4 Online Safety Tips for Parents
Rob stresses that even straight-A students who never get into trouble can fall victim to a child predator. "They're kids; they trust everybody," Robs says. Teaching your kids street smarts is essential. "I talk to a lot of small communities, and I try to get that across."
Rob says child predators treat sexual assaults as a job. "They have one goal, and the biggest accomplishment you can have is that sexual encounter with a child," he says. "And the grooming process—it's so easy to build a bond online. You have to understand, most of our communication, 93 percent, is what I'm doing with my hands right now, my voice inflexion. When all you have to judge somebody by is text, it's very easy to build a bond."
Predators are also patient, and Rob says they will go through great lengths to find a child. "It happens anywhere, and as you've seen, they don't mind traveling. In fact, they don't care if it takes a year to build a bond with kids."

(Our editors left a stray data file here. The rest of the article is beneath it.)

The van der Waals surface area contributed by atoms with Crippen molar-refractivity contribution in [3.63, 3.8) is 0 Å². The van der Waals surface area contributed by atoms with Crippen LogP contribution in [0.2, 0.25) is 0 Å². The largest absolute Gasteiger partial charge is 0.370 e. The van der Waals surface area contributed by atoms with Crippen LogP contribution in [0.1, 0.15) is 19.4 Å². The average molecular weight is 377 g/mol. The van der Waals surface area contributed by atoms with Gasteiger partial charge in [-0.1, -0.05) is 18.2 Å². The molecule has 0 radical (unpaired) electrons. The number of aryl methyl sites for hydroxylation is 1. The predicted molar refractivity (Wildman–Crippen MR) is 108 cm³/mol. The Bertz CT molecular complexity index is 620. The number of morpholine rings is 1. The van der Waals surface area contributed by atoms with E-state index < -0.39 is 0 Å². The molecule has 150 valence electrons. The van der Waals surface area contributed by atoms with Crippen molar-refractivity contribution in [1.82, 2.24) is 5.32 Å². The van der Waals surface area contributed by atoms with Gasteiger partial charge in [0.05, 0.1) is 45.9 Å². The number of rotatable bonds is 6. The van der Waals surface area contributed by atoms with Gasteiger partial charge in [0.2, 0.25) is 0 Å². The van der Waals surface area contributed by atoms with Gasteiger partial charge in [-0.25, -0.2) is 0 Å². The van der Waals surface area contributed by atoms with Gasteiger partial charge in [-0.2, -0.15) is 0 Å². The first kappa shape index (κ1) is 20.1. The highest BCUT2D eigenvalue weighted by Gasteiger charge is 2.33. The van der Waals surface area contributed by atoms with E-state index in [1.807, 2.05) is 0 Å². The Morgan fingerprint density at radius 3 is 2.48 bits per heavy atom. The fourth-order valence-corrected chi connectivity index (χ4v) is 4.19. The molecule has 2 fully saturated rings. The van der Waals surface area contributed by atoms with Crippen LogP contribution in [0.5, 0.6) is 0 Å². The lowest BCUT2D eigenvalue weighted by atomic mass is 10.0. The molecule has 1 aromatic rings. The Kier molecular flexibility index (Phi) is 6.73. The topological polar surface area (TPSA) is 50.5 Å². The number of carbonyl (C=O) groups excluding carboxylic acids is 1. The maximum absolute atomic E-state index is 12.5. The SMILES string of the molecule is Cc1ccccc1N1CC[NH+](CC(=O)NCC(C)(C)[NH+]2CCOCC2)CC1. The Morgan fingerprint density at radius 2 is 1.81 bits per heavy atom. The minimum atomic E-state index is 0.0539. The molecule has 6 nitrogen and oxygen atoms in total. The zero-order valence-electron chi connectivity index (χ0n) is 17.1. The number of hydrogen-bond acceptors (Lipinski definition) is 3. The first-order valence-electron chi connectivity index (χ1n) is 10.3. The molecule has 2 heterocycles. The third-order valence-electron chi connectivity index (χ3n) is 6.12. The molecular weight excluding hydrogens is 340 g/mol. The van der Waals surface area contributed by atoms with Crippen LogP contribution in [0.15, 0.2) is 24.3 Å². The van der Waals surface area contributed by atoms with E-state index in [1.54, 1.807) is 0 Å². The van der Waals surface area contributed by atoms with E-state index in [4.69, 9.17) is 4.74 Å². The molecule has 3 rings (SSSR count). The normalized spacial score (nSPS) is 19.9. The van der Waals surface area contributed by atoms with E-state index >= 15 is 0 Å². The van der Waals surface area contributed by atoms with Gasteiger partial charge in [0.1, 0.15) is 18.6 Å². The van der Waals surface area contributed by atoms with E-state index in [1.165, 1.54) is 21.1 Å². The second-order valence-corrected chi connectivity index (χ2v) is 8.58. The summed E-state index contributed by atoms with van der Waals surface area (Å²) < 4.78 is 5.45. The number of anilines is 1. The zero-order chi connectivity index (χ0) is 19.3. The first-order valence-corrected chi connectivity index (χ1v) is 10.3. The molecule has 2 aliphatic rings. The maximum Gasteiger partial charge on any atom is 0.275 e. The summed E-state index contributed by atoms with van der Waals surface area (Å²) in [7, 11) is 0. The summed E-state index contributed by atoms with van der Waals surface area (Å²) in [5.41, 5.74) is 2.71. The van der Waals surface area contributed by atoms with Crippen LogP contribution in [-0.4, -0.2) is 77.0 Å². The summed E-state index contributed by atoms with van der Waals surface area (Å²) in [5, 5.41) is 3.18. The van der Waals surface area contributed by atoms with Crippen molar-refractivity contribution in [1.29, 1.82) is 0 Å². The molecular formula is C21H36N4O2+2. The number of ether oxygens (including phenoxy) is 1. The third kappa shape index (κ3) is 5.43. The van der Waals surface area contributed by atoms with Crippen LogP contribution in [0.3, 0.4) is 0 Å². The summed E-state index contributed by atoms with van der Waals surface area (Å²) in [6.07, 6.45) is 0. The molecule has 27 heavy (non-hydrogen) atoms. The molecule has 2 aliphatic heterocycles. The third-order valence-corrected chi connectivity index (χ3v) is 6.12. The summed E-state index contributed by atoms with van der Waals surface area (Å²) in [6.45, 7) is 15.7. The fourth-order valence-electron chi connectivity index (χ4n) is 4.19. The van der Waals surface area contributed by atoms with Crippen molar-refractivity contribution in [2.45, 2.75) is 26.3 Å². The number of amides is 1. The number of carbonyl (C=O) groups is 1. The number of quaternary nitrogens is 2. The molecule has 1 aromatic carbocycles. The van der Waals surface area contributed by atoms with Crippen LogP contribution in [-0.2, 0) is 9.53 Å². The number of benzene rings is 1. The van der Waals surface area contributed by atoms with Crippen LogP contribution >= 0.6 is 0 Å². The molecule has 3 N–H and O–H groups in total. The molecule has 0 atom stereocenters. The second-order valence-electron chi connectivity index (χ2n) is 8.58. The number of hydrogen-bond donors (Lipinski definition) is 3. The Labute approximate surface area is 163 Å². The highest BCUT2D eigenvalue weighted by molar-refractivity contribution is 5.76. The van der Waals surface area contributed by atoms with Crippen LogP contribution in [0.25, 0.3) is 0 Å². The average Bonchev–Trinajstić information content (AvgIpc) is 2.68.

3. Don't share pictures of your child over the Internet.
"Number one, you won't find my children on the Internet," Rob says. "A lot of parents will put their kids as infants. Well, I've done so many search warrants where we seize pictures people have downloaded off the Internet of infants and 2- and 3-year-olds for sexual gratification. I would never put my children on the Internet."
If you want to share pictures with your family and friends on social networking sites such as Facebook, Rob says to make sure your security settings are set so that only your friends can view the images. " A lot of people leave it wide open for the whole world to see, and that's probably one of the biggest mistakes. Most social networking sites out there will have security features in place under the privacy setting."
Watch Rob demonstrate his favorite child protection software
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